- Faith & Family
“Shake down squad! The shake down squad comin’,” an inmate yelled frantically from the dark bed areas in the wee hours of the morning. The warning came just before lights were turned on, awakening all 68 inmates at an unusual time of the morning. Ten officers and a captain appeared at the front entrance of the building, moving quickly towards the bed area. All of the officers were wearing rubber gloves and ordering every inmate to hurry out of their bunks and immediately report to the day room. The shake down squad was about to turn the place upside down. No one had time to conceal nor dispose of anything they may not have wanted to be discovered during the surprise dormitory searching procedure that was about to take place. After being herded into one area, each inmate was thoroughly strip-searched before being ordered to have a seat.
Just as we were beginning to get comfortable, the K-9 unit strolled into the building — two dog handlers with two Labrador retrievers. Trained to alert officers to the presence of narcotics and cell phone devices, the two four-legged animals were unleashed —set free to roam the place in hopes of sniffing out hidden treasures. False electronic signals could be heard coming from a hand metal detector being waved across mattresses and pillows as the officer holding the device went from one bunk to another in search of hidden metal objects, ranging from homemade knives to cell phones. The rest of the shake down squad was at work fingering through each inmate’s personal property, confiscating relatively small items considered contraband while remaining in constant search of more serious tangibles such as weapons, drugs, buck (prison-brewed alcohol) or anything else in the building that could be deemed a threat to security. In the end nothing was found.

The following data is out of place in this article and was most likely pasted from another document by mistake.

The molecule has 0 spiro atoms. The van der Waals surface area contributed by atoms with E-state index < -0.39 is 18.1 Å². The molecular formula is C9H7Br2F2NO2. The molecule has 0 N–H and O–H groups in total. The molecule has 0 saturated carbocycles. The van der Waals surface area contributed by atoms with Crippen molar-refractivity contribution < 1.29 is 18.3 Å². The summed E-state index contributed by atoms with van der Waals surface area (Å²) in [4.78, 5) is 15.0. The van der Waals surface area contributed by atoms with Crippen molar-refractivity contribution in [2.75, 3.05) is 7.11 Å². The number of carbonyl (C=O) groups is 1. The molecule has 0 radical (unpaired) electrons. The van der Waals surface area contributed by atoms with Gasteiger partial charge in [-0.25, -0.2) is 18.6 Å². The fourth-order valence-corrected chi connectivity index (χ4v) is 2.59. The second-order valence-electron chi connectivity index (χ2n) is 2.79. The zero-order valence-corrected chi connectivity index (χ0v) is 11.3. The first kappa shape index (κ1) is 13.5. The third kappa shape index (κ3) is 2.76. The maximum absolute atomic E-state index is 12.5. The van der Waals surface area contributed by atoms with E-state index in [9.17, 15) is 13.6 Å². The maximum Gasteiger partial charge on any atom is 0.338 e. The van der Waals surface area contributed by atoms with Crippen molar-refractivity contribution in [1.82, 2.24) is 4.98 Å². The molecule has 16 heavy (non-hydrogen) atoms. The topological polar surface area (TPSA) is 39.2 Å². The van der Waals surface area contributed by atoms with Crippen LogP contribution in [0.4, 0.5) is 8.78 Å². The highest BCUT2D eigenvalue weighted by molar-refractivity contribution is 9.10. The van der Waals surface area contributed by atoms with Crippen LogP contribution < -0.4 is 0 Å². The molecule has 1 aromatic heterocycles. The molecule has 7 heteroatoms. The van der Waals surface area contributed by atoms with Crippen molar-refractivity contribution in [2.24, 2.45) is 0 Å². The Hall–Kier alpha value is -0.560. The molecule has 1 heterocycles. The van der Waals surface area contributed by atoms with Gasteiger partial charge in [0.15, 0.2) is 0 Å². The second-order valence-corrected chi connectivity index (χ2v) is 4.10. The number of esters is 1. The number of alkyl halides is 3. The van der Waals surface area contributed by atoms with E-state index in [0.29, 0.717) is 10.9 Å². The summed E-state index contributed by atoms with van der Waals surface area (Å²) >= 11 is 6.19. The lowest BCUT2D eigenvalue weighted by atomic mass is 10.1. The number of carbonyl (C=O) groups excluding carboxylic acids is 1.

Surprise searches like this can occur any given time and sometimes authorities make major discoveries. But for inmates it’s extremely frustrating, especially after their property and immediate area ransacked and then forced to clean up the mess. Officers say they’re just doing their jobs — inmates have other opinions.
By Arthur Lee Hall, Jr.